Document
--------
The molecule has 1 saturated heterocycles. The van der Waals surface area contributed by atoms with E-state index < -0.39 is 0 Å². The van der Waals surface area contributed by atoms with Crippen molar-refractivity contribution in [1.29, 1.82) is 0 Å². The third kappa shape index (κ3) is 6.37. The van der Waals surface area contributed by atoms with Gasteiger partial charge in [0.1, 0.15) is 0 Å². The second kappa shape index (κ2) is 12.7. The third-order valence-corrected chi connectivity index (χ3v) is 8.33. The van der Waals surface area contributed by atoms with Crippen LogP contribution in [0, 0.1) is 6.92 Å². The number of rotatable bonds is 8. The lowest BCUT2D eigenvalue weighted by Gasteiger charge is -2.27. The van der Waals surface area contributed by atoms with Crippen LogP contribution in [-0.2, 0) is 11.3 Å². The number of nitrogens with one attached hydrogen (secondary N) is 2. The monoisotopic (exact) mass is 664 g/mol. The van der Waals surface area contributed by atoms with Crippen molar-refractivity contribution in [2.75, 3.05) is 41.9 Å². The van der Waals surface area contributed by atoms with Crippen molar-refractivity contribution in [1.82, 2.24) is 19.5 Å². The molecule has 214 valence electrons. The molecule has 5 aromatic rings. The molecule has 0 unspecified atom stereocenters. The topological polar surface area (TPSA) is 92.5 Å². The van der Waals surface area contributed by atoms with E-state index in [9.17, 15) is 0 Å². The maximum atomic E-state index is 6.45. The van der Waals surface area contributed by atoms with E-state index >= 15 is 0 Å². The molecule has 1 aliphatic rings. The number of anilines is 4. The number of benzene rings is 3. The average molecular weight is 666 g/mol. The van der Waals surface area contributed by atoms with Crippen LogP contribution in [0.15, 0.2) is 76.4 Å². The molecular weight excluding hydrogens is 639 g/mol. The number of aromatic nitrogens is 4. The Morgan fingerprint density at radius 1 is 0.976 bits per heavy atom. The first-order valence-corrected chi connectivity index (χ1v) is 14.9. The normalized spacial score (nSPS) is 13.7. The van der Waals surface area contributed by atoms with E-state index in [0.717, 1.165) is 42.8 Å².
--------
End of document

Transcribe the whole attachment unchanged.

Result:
The molecule has 1 saturated heterocycles. The van der Waals surface area contributed by atoms with E-state index < -0.39 is 0 Å². The van der Waals surface area contributed by atoms with Crippen molar-refractivity contribution in [1.29, 1.82) is 0 Å². The third kappa shape index (κ3) is 6.37. The van der Waals surface area contributed by atoms with Gasteiger partial charge in [0.1, 0.15) is 0 Å². The second kappa shape index (κ2) is 12.7. The third-order valence-corrected chi connectivity index (χ3v) is 8.33. The van der Waals surface area contributed by atoms with Crippen LogP contribution in [0, 0.1) is 6.92 Å². The number of rotatable bonds is 8. The lowest BCUT2D eigenvalue weighted by Gasteiger charge is -2.27. The van der Waals surface area contributed by atoms with Crippen LogP contribution in [-0.2, 0) is 11.3 Å². The number of nitrogens with one attached hydrogen (secondary N) is 2. The monoisotopic (exact) mass is 664 g/mol. The van der Waals surface area contributed by atoms with Crippen molar-refractivity contribution in [2.75, 3.05) is 41.9 Å². The van der Waals surface area contributed by atoms with Crippen molar-refractivity contribution in [1.82, 2.24) is 19.5 Å². The molecule has 214 valence electrons. The molecule has 5 aromatic rings. The molecule has 0 unspecified atom stereocenters. The topological polar surface area (TPSA) is 92.5 Å². The van der Waals surface area contributed by atoms with E-state index in [9.17, 15) is 0 Å². The maximum atomic E-state index is 6.45. The van der Waals surface area contributed by atoms with E-state index >= 15 is 0 Å². The molecule has 1 aliphatic rings. The number of anilines is 4. The number of benzene rings is 3. The average molecular weight is 666 g/mol. The van der Waals surface area contributed by atoms with Crippen LogP contribution in [0.15, 0.2) is 76.4 Å². The molecular weight excluding hydrogens is 639 g/mol. The number of aromatic nitrogens is 4. The Morgan fingerprint density at radius 1 is 0.976 bits per heavy atom. The first-order valence-corrected chi connectivity index (χ1v) is 14.9. The normalized spacial score (nSPS) is 13.7. The van der Waals surface area contributed by atoms with E-state index in [0.717, 1.165) is 42.8 Å².